At first blush, it's a curious decision. The defensively challenged Winnipeg Jets, desperately in need of a blue-line makeover, have chosen to risk losing arguably their most responsible rearguard in Dylan DeMelo to the expansion Seattle Kraken.

Opinion

At first blush, it's a curious decision. The defensively challenged Winnipeg Jets, desperately in need of a blue-line makeover, have chosen to risk losing arguably their most responsible rearguard in Dylan DeMelo to the expansion Seattle Kraken.

I saw condemnation coming fast and furious on Sunday from armchair general managers across social media, with some going so far as to suggest leaving the 28-year-old unprotected should be a "fireable offence." The rhetoric was so over the top in some cases, you'd have thought the Jets had just tied a can to Bobby Orr in his prime.

The Jets believes they've only started to scratch the surface on Stanley's potential. (RuthBonneville / Winnipeg Free Press files)</p></p>

The Jets believes they've only started to scratch the surface on Stanley's potential. (RuthBonneville / Winnipeg Free Press files)

Goaltender and forwards were easy. Connor Hellebuyck was a no-brainer to protect, and there was never a doubt the Jets would shield captain Blake Wheeler, Mark Scheifele, Nikolaj Ehlers, Kyle Connor, Pierre-Luc Dubois, Adam Lowry and Andrew Copp, a restricted free agent who needs a new contract this summer. (No, Wheeler was never asked to waive his no-trade clause so he could be exposed in order to protect Mason Appleton).

Josh Morrissey and another RFA in Neal Pionk were the obvious picks on defence, leaving just one slot left in the 7-3-1 format. That ultimately went to Logan Stanley, the hulking 23-year-old who announced his presence in a major way this past year. And so DeMelo, armed with impressive analytics and a team-friendly contract which will pay him US $3 million over the next three seasons, tops the list of Winnipeg players available to Seattle during Wednesday night's expansion draft, a development nobody would have predicted just a few months ago.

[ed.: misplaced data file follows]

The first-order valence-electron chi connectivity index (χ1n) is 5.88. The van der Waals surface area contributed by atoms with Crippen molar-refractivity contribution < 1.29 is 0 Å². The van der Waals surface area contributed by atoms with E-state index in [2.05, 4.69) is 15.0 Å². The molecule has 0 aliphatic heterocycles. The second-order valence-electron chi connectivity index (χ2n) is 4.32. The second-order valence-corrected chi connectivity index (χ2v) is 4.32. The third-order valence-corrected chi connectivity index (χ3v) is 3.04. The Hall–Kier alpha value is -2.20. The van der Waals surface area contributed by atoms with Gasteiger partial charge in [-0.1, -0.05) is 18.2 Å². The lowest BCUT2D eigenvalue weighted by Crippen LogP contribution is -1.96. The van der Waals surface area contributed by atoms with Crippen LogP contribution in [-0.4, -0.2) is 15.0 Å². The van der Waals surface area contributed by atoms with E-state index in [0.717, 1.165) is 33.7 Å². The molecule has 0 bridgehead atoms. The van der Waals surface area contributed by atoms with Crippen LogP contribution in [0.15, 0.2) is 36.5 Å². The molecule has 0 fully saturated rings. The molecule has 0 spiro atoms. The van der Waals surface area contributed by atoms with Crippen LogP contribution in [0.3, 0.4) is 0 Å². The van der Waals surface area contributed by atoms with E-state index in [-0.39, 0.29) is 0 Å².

We'll have to wait a few days to hear from Kevin Cheveldayoff — he's not slated to speak publicly until Thursday — but it's not hard to imagine the talking points the Jets architect will present when it comes to the most controversial choice he had to make. Whether you love it or loathe it, the bottom line is this follows the blueprint the organization has established from Day 1: draft and development.

In the case of Stanley, they weren't willing to bail on a first-round pick (18th overall in 2016) that they have spent the past five years investing in. Certainly not after the impressive rookie NHL season he just completed, where the 6-7, 228-pounder carved out a regular, albeit somewhat sheltered, role with the club and quickly became a favourite among many fans, along with his teammates.

Winnipeg believes they've only started to scratch the surface on Stanley's potential. The RFA, who made a base salary of $832,500 last year, brings an imposing physical presence and touch of nastiness that has been in short supply, which the organization clearly feels would have made him attractive to a first-year franchise such as Seattle. Stanley had a goal and three assists in 37 regular-season games, including a team-best plus-13, and added two goals and an assist in eight playoff games.

As for DeMelo, acquired from Ottawa in a 2020 trade in exchange for a third-round draft pick, they believe they already know his ceiling. The stay-at-home defender had a bit of a rocky start to the 2021 campaign before settling in — first as Stanley's primary partner, then ultimately with Morrissey on the top-pair. They were terrific in a first-round playoff sweep of Edmonton, where Connor McDavid and Leon Draisaitl were mostly held in check.

It's likely not a coincidence the Jets struggled mightily against Montreal in the second round after DeMelo suffered a groin injury in the opening minutes of Game 1. As much as Scheifele's suspension stung, losing their shutdown defencemen right off the hop left a major mark, too. No, there's not much offence there, with no goals and nine assists in 57 combined games, but that's not his role.

Mason Appleton, who is younger and comes at a cheaper price than DeMelo, might be a more attractive selection for the Kraken. (John Woods / The Canadian Press files)</p>